In this work, we performed genome-wide genetic screens to uncover tumor-intrinsic genes that regulate tumor killing by MHC-unrestricted CLs. Our screens identified a large number of regulators that either promote or inhibit the response of tumor cells to killing. The screens isolated known mediators of NK cellmediated killing, but most of the identified genes were not previously linked to tumor killing. Multiple top-ranking genes in the screens belong to the glycosylphosphatidylinositol (GPI) anchor biosynthetic pathway, which is not involved in T cellmediated killing. Further analyses revealed that the GPI biosynthetic pathway is required for the activation and cytolytic granule secretion of CLs. Another critical regulator identified in the screens was PBRM1, a component of the SWI/SNF chromatin-remodeling complex. Notably, PBRM1 promotes the killing of tumor cells by MHC-unrestricted CLs, in contrast to its inhibitory activity in T cellmediated killing. Thus, PBRM1 plays opposite roles in MHC-restricted and MHC-unrestricted cytotoxicity. Like the GPI biosynthetic pathway, PBRM1 promotes cytolytic granule secretion in CLs. The factors identified in this work could represent potential targets for cancer immunotherapy.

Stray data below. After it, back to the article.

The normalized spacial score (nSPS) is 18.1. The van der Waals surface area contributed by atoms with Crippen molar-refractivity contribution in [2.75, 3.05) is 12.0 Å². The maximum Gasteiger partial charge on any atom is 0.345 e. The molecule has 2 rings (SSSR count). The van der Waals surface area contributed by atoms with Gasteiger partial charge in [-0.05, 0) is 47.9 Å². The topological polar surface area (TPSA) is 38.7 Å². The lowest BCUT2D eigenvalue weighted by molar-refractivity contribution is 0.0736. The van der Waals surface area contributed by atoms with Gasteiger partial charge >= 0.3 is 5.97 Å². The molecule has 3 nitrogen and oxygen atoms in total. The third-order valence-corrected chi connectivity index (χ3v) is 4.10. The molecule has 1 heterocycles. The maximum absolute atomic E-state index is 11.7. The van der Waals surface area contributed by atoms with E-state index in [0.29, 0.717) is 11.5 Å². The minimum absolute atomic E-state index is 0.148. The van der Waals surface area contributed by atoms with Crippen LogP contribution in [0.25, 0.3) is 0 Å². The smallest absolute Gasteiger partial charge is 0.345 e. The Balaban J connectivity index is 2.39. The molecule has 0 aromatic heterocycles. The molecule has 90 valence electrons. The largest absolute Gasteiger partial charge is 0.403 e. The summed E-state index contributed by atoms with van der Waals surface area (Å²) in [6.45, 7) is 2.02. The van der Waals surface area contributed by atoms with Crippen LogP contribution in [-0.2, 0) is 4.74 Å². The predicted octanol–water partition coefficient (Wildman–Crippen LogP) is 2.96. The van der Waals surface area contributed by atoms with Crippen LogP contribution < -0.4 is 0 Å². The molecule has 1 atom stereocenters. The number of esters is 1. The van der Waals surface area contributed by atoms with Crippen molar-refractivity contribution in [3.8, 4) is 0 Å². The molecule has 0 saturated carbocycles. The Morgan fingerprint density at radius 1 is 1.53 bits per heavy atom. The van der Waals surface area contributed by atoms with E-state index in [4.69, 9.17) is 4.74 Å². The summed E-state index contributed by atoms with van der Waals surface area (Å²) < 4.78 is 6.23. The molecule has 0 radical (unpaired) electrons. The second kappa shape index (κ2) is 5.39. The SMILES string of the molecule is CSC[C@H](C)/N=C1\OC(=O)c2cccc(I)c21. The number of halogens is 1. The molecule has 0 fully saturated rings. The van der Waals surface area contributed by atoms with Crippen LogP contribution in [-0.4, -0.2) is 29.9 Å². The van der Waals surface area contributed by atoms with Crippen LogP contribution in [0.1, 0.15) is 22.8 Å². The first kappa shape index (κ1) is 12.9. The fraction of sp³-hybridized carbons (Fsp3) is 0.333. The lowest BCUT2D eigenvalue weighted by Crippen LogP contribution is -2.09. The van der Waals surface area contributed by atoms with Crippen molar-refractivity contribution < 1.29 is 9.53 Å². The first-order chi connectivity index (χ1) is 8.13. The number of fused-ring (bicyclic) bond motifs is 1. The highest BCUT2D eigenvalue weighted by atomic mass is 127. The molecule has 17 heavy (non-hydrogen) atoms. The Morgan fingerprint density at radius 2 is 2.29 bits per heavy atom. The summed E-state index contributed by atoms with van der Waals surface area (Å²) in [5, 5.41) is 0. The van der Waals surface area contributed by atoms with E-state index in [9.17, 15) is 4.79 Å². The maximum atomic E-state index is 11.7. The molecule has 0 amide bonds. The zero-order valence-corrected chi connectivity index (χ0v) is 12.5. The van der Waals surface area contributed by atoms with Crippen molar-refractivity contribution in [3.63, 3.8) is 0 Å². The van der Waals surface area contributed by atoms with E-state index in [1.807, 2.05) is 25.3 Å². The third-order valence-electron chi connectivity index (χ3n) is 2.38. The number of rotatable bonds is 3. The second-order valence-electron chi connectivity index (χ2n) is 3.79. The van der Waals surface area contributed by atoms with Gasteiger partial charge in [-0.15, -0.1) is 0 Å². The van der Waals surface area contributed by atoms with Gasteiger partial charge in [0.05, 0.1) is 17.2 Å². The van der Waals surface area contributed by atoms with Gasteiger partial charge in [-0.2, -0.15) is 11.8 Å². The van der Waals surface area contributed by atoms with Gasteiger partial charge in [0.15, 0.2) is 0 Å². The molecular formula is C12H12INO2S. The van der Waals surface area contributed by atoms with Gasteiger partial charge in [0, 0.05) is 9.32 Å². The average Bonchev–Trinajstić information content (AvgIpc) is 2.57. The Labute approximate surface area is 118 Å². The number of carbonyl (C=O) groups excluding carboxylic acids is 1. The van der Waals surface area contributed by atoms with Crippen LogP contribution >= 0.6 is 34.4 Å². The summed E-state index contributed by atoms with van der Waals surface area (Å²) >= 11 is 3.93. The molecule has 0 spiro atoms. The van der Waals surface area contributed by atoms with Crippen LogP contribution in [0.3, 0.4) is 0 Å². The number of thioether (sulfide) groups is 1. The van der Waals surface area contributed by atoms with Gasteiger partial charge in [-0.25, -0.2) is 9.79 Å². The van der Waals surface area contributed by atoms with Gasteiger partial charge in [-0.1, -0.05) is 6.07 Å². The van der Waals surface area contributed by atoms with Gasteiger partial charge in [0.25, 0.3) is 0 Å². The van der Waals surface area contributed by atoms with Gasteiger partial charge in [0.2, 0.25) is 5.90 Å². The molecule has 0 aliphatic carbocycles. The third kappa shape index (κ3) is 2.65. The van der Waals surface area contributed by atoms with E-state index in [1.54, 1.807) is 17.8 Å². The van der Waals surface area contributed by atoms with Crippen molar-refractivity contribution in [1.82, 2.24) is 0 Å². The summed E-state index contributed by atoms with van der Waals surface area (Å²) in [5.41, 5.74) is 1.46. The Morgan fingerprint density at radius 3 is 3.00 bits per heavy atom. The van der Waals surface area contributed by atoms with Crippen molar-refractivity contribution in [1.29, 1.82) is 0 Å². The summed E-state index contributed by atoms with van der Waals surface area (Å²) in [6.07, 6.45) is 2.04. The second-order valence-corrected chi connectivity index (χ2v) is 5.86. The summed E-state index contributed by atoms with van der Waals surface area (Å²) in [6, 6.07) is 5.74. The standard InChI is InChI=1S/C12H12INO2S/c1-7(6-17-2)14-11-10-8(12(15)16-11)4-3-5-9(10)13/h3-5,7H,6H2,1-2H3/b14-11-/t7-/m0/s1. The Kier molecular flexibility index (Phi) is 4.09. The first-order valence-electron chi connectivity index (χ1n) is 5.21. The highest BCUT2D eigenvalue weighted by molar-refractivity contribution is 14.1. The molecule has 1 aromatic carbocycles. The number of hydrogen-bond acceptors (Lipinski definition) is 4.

We developed a tumor-killing platform using TALL-104 cells, a clinically relevant CL cell line exhibiting robust MHC-unrestricted cytotoxicity against human tumors (14, 18, 2123). Despite the T cell origin of this cell line, TALL-104 cells express NK cell receptors and closely resemble NK cells in recognizing and destroying tumors without prior sensitization (fig. S1) (14). Previously, TALL-104 cells have been used in clinical trials to treat patients with cancer (14, 18, 2124). A major advantage of TALL-104 cells is that they can be readily expanded into large homogeneous populations to meet the demands of genome-wide genetic screens. We observed that TALL-104 cells efficiently killed HAP1 cells (Fig. 1A and fig. S2A), a haploid human cell line derived from chronic myeloid leukemia cells (2527). By contrast, primary human cells, including peripheral blood mononuclear cells (PBMCs) and adipose stem cells (ASCs), were resistant to TALL-104mediated killing (Fig. 1A and fig. S2B), consistent with the ability of CLs to distinguish between tumor and normal cells (68).